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A hung parliament: punishment or poker?

I’m off to play poker tonight.

At my poker group we play for bottles of wine, rather than money. (Old nonconformist dissenting background. Still suspicious of gambling.) But had to come up with a system that was fair, because otherwise, all that happened was that it led to one huge hand at the end and one person went away with everything.

So we do things differently. After the first couple of rounds whoever is in the lead gets first choice of a bottle. Then whoever is in the lead at the next round gets another choice. And then, finally, the winner, second and third get a choice. It’s proportional poker playing.

Gambling seems an appropriate thing to think about this week as we head into the election. And it looks like we’re heading for a hung parliament. Typically, the scare stories are out about the dangers of a hung Parliament, but it seems to work quite well in a lot of countries. (One thing that has really annoyed me is statements about the effect on the economy of the hung parliament. It will lead to financial uncertainty, apparently. So now we’ve got to vote the way the banks want, have we? For a good rebuttal of that see this from the Economist.)

One of the things I like about the idea is that it will force the politicians to co-operate, to seek consensus. It’s the electorate behaving like a primary school teacher: forcing people to work together as a punishment for their squabbling. The idea of a hung parliament is quite appealing to people because anything that makes the Politicians work harder is, at this time, quite appealing.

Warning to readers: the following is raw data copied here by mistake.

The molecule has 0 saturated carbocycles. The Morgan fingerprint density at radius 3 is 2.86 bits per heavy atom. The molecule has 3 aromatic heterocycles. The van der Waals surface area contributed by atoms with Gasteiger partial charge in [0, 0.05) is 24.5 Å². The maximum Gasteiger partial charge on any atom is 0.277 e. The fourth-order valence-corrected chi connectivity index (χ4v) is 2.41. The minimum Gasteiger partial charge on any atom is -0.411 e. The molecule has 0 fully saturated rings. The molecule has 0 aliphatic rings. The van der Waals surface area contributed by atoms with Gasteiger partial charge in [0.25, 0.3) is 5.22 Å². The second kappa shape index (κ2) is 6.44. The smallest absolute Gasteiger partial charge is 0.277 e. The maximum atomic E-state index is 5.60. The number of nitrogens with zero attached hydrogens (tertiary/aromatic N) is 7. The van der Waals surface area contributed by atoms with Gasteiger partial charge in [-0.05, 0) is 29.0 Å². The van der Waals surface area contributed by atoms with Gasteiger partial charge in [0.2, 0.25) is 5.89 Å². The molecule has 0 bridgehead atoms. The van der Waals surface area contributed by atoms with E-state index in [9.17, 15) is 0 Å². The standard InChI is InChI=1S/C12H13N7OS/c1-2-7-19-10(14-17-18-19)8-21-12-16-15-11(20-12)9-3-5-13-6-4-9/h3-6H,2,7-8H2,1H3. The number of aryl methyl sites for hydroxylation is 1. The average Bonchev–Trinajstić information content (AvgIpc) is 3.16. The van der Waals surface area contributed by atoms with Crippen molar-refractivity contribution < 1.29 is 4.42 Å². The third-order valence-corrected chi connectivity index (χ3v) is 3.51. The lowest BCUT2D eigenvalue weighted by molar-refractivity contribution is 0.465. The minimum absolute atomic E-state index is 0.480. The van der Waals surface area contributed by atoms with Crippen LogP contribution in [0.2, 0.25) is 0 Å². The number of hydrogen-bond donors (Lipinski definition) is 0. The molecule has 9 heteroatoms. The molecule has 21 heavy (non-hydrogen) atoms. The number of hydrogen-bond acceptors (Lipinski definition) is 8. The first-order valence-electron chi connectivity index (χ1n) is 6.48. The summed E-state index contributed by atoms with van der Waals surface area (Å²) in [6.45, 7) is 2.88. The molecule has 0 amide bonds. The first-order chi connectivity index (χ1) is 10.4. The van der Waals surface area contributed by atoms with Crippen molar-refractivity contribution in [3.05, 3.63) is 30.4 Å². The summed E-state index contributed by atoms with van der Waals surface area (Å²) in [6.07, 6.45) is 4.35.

But the other important this is that it could, finally, lead to a fair system of voting, where everyone gets a say. The first-past the post majority system hasn’t worked. Labour’s majorities of recent years have actually beenĀ  damaging for democracy: it’s allowed them to force through ill-judged and badly thought out legislation. It’s made them immune from detailed analysis. What we need, I think, is a Parliament which legislates much less, and much more carefully.

Politics, being driven so much by the media, always needs to be seen to be doing something. We’re being criticised: quick do something, do anything. Don’t think: act! The result is a raft of stupid legislation, like the recent Digital rights Bill and any number of pointless security bills.

In my constituency my vote counts for very little, mainly because my MP is a little-known bloke called D. Cameron. Any vote, not for the Tories is, then, pretty pointless. But it cannot be allowed to go on this way. A vote should count for something. The system is broken. It cannot be right that a government can form a massive majority with only a third of the popular vote. The more this happens, the more the disillusionment with politics will just continue. Even if the parties were not to reform the make up of the House of Commons along these lines, there are other options. I like Billy Bragg’s idea: that the second chamber (the present House of Lords) should be composed on the basis of the proportion of votes cast in the election. So, even if your vote doesn’t count for much in the first-past-the-post system, it would still affect the make up of the second chamber.

The point is that every vote should count for something. I want a system that is not winner-takes-all. Every votes should, politically, give voters the chance to go home with a bottle of wine.